"They didn't have enough time and they didn't have enough people, and they may not have had the required skill sets to get this right," Dr Michael Dobson said. "It is impossible to conceptualise that Apple didn't know this was going to be a train wreck."
A Tumblr blog has been documenting the Apple Maps mishaps — everything from moving Berlin to the South Pole, to including a railway station in suburban Melbourne that closed more than a century ago.
Dobson now consults on geospatial matters with TeleMapics, but he's previously been chief technologist and chief cartographer with Rand McNally & Company, and associate professor of geography at the State University of New York at Albany.
Google Maps has been operating for more than seven years and employs thousands of people to correct problems caused by merging different datasets and crowdsourced contributions. Dobson predicted back in June that Apple just didn't have the time or resources to match. He was right, and in a follow-up post, he outlined the challenges now facing Apple.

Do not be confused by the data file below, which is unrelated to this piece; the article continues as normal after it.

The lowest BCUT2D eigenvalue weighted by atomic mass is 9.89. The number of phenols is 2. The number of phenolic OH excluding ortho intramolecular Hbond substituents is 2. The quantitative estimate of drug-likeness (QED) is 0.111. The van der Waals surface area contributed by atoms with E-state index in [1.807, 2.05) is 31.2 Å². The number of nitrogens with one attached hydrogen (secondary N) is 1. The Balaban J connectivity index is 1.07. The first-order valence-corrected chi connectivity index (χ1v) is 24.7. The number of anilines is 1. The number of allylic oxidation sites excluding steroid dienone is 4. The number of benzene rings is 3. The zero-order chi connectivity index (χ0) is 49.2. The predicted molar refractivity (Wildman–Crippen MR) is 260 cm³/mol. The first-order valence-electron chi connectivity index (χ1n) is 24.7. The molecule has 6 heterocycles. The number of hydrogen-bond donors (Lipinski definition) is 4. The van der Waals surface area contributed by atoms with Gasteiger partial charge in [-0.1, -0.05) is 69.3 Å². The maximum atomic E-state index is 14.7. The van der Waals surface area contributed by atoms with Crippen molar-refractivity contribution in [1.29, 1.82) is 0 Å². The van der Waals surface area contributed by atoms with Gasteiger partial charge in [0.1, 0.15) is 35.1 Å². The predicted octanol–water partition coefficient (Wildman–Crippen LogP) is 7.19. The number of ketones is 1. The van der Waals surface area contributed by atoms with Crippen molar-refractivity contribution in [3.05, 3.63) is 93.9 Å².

Dobson discussed these issues and more in this week's Patch Monday podcast.
Meanwhile, iOS app developers are left with a difficult choice: continue to use Apple's built-in MapKit interface with its now-bad maps, or switch to a third-party provider, such as Google or Bing?
"I think it is a bit of a train wreck, particularly for developers. I think less so for consumers," said Leslie Nassar, technology director for digital agency Amnesia Razorfish.
"These guys that already have apps out on the App Store and in the ecosystem, they're relying on the maps that integrate with their apps ... It's going to reflect poorly on developers, certainly as poorly as it reflects on Apple."
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Running time 33 minutes, 44 seconds.